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The conversation revolved around the collaborative works, inspired by the manifesto, of LaBeouf, Rönkkö & Turner. While this work was familiar to me, I did not realize it was performance art.  Part of the reason for this confusion was that one of the collaborators, Shia LaBeouf, is an actor with massive media presence, so that work of the performances are usually shrouded in reports of the actor loosing his mind etc. Joining the conversation half way through via Skype however, the participants could see him through the lens of art rather than celebrity and found an honest and vulnerable person and not an object for worship or disdain. In his own words, the art that he has made over the last several years has given back his human citizenship. I took this to mean that he could see himself as one among the human community and not finding himself placed above and beyond. A place that would inevitably cause the loneliness and isolation that has been a characteristic of much of his life. Through the works of Labeouf, Rönkkö and Turner, he has been able to connect deeply with people on the most basic level, his presence on the other hand, gives the work a visibility and relevance that it might not enjoy without the star power he brings. This circumstance seems to encapsulate MetaModernism perfectly, simultaneously embracing and rejecting celebrity as one of the basic tenants of our culture and from the turmoil of holding two opposing beliefs at once, making new work, and a new way of seeing.

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Nastja Säde Rönkkö was the primary guide of the workshop. We met early Saturday morning to a room of desks in rows. There, Nastja unpacked more deeply the underpinnings of performance art and showed us some pieces via photo and video that she found inspiring. Her assertion that intuition is a primary tool for relating to the self, and ones culture and society resonated particularly with me, as it seems the essential impulse to all art making. That this work was in fact coming from the same fount and tradition as that of object makers, only that the forms have changed to better reflect culture and society. If self could be defined as all things, then art too is all things.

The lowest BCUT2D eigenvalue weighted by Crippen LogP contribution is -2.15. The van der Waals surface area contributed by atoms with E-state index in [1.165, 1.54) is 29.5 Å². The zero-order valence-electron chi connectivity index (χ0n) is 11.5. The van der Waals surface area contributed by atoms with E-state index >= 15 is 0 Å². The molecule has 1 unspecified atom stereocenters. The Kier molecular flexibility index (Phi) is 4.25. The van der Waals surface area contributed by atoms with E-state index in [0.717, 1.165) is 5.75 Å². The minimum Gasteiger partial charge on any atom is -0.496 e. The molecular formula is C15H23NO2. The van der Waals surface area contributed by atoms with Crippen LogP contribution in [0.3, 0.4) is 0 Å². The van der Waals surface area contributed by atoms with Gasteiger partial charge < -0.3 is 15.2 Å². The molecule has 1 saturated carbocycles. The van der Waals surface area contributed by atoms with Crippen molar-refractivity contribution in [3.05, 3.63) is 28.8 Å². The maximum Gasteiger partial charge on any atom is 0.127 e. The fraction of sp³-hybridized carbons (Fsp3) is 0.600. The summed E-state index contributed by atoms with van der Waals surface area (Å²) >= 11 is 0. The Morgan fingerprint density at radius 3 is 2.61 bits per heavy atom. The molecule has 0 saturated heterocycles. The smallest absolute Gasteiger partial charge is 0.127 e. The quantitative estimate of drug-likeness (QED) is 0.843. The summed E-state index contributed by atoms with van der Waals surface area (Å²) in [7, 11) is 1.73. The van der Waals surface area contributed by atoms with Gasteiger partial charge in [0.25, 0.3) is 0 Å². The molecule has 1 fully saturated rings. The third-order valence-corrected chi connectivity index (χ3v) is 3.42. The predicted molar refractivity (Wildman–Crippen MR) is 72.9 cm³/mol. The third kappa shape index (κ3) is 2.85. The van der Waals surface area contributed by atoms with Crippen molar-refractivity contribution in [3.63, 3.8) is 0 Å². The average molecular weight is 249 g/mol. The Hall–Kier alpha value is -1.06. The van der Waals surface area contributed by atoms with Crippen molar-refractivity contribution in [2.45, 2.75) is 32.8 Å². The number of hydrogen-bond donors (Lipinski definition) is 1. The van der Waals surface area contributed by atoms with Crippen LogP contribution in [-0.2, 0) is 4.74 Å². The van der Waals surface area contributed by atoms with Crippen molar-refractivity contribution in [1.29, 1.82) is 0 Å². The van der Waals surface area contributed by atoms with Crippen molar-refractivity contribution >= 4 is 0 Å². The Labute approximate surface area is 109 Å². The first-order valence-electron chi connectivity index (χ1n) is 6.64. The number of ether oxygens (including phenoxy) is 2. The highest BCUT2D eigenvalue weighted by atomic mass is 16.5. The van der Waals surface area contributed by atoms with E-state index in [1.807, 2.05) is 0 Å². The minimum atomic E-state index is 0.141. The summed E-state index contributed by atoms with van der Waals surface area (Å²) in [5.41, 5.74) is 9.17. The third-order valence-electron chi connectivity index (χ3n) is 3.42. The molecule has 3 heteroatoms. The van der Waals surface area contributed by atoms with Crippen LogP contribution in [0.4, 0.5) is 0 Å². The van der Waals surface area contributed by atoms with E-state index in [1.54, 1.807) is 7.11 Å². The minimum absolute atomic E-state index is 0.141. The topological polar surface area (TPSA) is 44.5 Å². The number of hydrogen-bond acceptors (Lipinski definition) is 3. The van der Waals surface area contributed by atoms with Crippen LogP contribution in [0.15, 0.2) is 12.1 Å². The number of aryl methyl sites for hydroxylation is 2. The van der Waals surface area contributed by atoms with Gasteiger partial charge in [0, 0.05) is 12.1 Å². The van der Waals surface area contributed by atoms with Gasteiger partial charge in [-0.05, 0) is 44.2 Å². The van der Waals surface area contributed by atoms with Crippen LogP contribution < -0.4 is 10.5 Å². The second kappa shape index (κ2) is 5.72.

So then as we began to think of performance in more formal terms, we were given to understand that composing performance art is within time, and words that relate to time, such as rhythm and impulse are of particular importance to its creation. This combined with the body, its feelings and perceptions within time, become the structure of the work generated.

While I had a good deal of academic experience with performance as a byproduct of my study of video art, I have practiced it only very little. This lack of real experience with performance was common among the participants of the workshop. Most in fact had no idea what to expect from the experience. This was a valuable commonality, as it allowed us all to begin at the beginning and to dispense with the “cred throw down” that can be so common to workshops.

We began with exercises that served the dual purpose of getting us comfortable and acquainted with each other quickly and helping us drop our social guard so that we might make authentic experience. These exercises often involved touching or sharing with virtual strangers in ways that were so immediately intimate that within a half a day, we were all feeling safe and among friends. As I’ve often told my students, you need to feel safe to really let go and make good art, and never have I seen a time when this was more true.

The exercises gave way to short, one minute performance piece based on a structure, an object we brought, or a film we had seen and so on. As the weekend progressed these pieces became more dynamic and personal, reflecting how quickly the group was learning to swim in the new medium.

Twice during the workshop we went for long hikes through the prairie, where nature became another collaborator, and the sometimes suffocating feeling of being too long in one room could be shaken off. The exercises and performances that occurred out on these adventures became very powerful, particularly the large group pieces done at the end of the workshop. I believe there was a video shot of one of these, I’ll update if I find it. In the mean time, click the link below for images of the experience posted to Flickr by the CSUP Today.

https://www.flickr.com/photos/csuptoday/sets/72157661684628243/with/24622839016/

My personal last piece of the workshop revolved around an a sort of paper free for all collaboration done in 5 minutes. While it was not enough time to really give the objects much of a presence at the scale I had laid out, I reduced the pieces down over the following week and made a collage, it remains a wonderful memento from an experience I will draw from for years. While I can’t see myself really entering performance seriously, the techniques learned and the genuine integrity sought is likely to influence my video work deeply.